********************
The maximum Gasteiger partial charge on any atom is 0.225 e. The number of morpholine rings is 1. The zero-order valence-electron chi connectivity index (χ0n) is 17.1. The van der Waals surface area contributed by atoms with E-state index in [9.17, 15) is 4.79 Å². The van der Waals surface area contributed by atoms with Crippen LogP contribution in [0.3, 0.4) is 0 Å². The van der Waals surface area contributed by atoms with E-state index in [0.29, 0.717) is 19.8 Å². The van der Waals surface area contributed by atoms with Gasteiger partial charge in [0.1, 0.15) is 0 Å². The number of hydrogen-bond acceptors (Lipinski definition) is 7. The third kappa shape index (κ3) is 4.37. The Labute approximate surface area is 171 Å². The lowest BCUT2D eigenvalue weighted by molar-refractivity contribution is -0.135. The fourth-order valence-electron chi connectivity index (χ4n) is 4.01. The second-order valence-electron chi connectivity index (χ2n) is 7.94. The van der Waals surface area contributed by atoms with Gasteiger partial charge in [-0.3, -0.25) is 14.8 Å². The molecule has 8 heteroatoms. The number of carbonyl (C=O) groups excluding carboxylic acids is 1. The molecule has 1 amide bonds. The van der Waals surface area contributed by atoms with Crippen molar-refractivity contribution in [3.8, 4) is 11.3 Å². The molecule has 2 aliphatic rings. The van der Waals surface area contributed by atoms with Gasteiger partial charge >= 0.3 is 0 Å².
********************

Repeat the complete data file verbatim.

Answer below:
The maximum Gasteiger partial charge on any atom is 0.225 e. The number of morpholine rings is 1. The zero-order valence-electron chi connectivity index (χ0n) is 17.1. The van der Waals surface area contributed by atoms with E-state index in [9.17, 15) is 4.79 Å². The van der Waals surface area contributed by atoms with Crippen LogP contribution in [0.3, 0.4) is 0 Å². The van der Waals surface area contributed by atoms with E-state index in [0.29, 0.717) is 19.8 Å². The van der Waals surface area contributed by atoms with Gasteiger partial charge in [0.1, 0.15) is 0 Å². The number of hydrogen-bond acceptors (Lipinski definition) is 7. The third kappa shape index (κ3) is 4.37. The Labute approximate surface area is 171 Å². The lowest BCUT2D eigenvalue weighted by molar-refractivity contribution is -0.135. The fourth-order valence-electron chi connectivity index (χ4n) is 4.01. The second-order valence-electron chi connectivity index (χ2n) is 7.94. The van der Waals surface area contributed by atoms with Gasteiger partial charge in [-0.3, -0.25) is 14.8 Å². The molecule has 8 heteroatoms. The number of carbonyl (C=O) groups excluding carboxylic acids is 1. The molecule has 1 amide bonds. The van der Waals surface area contributed by atoms with Crippen molar-refractivity contribution in [3.8, 4) is 11.3 Å². The molecule has 2 aliphatic rings. The van der Waals surface area contributed by atoms with Gasteiger partial charge >= 0.3 is 0 Å².